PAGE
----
Back and the beginning of May, when ANSYS announced their intent to acquire Spaceclaim, pundits and analysts responded with a range of reactions. Some cheered, saying such a combination of geometry manipulation and depth of simulation technology was a breakthrough. Others groaned, saying Spaceclaim’s impact on true design would be undercut. And while I posted by own initial questions, I saw some real potential to solve a longstanding problem.
Three Key Questions as ANSYS Acquires Spaceclaim
There are obvious synergies between software applications of ANSYS and Spaceclaim, but there are outstanding questions as well. This post takes those issues on.
Software Profile: Spaceclaim
SpaceClaim is a relatively newer CAD application, having launched in 2005, that is primarily focused on enabling design exploration by engineers, bid development by sales engineers, manufacturing preparation by machinists and simulation preparation by analysts.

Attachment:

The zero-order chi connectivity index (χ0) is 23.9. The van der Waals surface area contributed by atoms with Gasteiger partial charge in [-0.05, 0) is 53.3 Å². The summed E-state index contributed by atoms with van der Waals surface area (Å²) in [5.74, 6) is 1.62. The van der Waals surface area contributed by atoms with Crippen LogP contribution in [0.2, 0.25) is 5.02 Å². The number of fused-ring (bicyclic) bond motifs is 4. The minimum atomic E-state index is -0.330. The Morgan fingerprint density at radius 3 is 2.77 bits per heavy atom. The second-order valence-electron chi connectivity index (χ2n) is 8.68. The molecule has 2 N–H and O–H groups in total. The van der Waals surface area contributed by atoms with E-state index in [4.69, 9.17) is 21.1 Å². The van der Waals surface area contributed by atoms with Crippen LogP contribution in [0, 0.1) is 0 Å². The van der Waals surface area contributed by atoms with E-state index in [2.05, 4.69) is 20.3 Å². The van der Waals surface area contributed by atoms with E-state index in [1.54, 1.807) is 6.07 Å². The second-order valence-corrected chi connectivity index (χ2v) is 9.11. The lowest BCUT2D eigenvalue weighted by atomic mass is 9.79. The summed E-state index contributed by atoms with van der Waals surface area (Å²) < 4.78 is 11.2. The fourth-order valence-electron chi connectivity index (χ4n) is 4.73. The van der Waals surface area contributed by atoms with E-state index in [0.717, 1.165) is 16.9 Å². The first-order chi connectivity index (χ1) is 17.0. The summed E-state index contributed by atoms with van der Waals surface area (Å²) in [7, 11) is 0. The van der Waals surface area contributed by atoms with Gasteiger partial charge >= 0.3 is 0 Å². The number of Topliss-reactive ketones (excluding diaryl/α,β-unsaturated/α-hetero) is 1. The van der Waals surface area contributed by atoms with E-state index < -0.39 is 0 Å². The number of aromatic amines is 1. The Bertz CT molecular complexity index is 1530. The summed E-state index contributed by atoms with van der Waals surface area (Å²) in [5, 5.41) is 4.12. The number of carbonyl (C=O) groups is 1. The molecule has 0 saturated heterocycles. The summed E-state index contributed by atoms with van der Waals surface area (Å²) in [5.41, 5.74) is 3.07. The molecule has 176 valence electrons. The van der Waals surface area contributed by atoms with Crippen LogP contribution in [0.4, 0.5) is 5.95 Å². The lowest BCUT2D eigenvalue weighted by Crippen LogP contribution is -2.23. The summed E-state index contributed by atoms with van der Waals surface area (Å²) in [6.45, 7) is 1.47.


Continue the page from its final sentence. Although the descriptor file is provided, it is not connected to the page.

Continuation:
The Success of Spaceclaim: An Tale of Granularity for CAD?
Remember when Direct Modeling was rare. Seriously, more than five years ago, the modeling approach was pretty much relegated to being delivered to market by much smaller software providers. I’ll never forget a conversation I had with a head of product management at one of the largest CAD software providers. “That war was fought, and feature-based modeling won a long time ago”, he had said to me.